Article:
> Happy Birthday!
> Merry Xmas!
> from your friends,
> Harold & Margaret Hedges
> Dec 18, 1942
> Intrigued by this, I asked Bill Shepherd about the Lieutenant and the Hedges. He said that the Hedges were both still alive and living in north Arkansas. He mused that a Lieutenant in 1942 might not still be with us. That proved to be an unfounded fear, thankfully.
> I located the Hedges’ phone number (pre-internet and Google, for those who can still remember those days) and called them. I spoke with Harold – I believe Margaret had the beginnings of dementia at that time. He told me, “Well, that must surely have been Earl Newton, now a retired Colonel.” Harold told me that Earl lived in North Little Rock, and he encouraged me to contact him.
> I read Tanner’s book, which got me interested in Ivory-bills. In the 1990s, the only hope for the species seemed to be that a few may remain in Cuba. I had thoughts that someday I might be able to travel to Cuba and search for Ivory-bills there, but at the time, Cuba was pretty much off-limits to U.S. citizens.
> Some years passed before I decided to contact Earl, but after David Kulivan’s Ivory-bill sighting in the Pearl River WMA in Louisiana and after I did some searching there, I decided to call him. On Dec 10, 2001, I talked with him. Here are the notes I took from that conversation:
> Talked to Earl. 83 years old. In a tank battalion in the army. Sent to New Guinea – no fighting. Then to Luzon. Book collector – donates many to UALR. Has skins collection – will buy a $1000 cabinet & donate to UALR or UAF. Harold – tall, slender man. Roger Tory Peterson said he was one of the best birders he knew. ~90 years old.
> Wow – how many people can say that Roger Tory Peterson said that about them? Way to go, Harold!
> Earl went on to tell me that he had a second Ivory-bill book that he would give me once he found it. [He found it and gave it to me on a subsequent meeting with him.]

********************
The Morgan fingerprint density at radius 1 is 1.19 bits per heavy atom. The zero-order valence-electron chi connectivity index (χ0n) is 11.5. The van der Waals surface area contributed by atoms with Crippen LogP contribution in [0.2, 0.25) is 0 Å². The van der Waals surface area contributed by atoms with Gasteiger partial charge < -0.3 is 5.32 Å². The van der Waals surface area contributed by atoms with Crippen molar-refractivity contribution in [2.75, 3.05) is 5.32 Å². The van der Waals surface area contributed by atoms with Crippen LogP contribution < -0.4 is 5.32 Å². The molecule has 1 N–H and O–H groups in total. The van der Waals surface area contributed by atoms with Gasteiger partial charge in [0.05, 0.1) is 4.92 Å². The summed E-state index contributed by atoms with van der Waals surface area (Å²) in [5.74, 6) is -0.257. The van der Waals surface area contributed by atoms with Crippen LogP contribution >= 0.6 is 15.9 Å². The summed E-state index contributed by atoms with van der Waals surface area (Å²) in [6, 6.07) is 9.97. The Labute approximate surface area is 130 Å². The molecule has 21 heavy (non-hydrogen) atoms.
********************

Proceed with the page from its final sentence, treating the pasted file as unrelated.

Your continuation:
> Harold and Margaret Hedges and Earl Newton are no longer with us. But, the Hedges’ gift of a book to a young Lieutenant and Earl Newton’s donation of a book to the UALR library played an important part in piquing my interest in the Ivory-bill. I will be ever grateful to him for that.
> M. David Luneau, Jr. P.E.
> Associate Professor of Electronics
> University of Arkansas at Little Rock
> 2801 S. University Ave.
> Little Rock, AR 72204
> From: The Birds of Arkansas Discussion List [mailto:<ARBIRD-L...> <mailto:<ARBIRD-L...>] On Behalf Of Dan Scheiman
> Sent: Saturday, May 6, 2017 4:37 PM
> To: <ARBIRD-L...> <mailto:<ARBIRD-L...>
> Subject: [ARBIRD-L] Bird Specimens Catalogued
> With help from Jeremy Chamberlain and Nancy Deckard, all the birds have been catalogued today! That's 160 specimens in 20 boxes. Highlights include: Smew, Bluethroat, Pheasant Coucal, Copper Pheasant, Green Pheasant, Capercaillie, and Himalayan Snowcock. Some of the cool US birds are: Mountain Plover, Snowy Plover, Red-billed Tropicbird, Glossy Ibis, Rock & Willow Ptarmigans, Crested Auklet, Arctic Loon, Boreal Owl, and Mangrove Cuckoo. The collector, Earl T. Newton, had good taste. Next step is to find research and teaching collections that can use them.
> Dan Scheiman
> Little Rock, AR

Join us on Facebook!